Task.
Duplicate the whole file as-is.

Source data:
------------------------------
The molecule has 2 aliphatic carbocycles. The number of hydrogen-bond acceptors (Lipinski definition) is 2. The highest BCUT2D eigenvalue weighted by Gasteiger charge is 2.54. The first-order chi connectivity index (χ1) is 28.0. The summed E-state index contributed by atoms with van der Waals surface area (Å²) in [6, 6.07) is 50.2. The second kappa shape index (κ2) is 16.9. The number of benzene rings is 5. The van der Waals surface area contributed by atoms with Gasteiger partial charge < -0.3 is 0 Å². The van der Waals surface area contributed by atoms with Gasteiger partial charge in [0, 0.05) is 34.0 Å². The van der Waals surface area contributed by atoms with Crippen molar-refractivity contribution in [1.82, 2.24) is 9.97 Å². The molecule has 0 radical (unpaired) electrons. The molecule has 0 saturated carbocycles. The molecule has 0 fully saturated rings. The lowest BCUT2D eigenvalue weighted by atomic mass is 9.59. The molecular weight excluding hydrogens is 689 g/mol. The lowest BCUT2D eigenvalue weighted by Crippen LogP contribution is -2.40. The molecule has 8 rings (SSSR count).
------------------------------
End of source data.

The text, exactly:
The molecule has 2 aliphatic carbocycles. The number of hydrogen-bond acceptors (Lipinski definition) is 2. The highest BCUT2D eigenvalue weighted by Gasteiger charge is 2.54. The first-order chi connectivity index (χ1) is 28.0. The summed E-state index contributed by atoms with van der Waals surface area (Å²) in [6, 6.07) is 50.2. The second kappa shape index (κ2) is 16.9. The number of benzene rings is 5. The van der Waals surface area contributed by atoms with Gasteiger partial charge < -0.3 is 0 Å². The van der Waals surface area contributed by atoms with Gasteiger partial charge in [0, 0.05) is 34.0 Å². The van der Waals surface area contributed by atoms with Crippen molar-refractivity contribution in [1.82, 2.24) is 9.97 Å². The molecule has 0 radical (unpaired) electrons. The molecule has 0 saturated carbocycles. The molecule has 0 fully saturated rings. The lowest BCUT2D eigenvalue weighted by atomic mass is 9.59. The molecular weight excluding hydrogens is 689 g/mol. The lowest BCUT2D eigenvalue weighted by Crippen LogP contribution is -2.40. The molecule has 8 rings (SSSR count).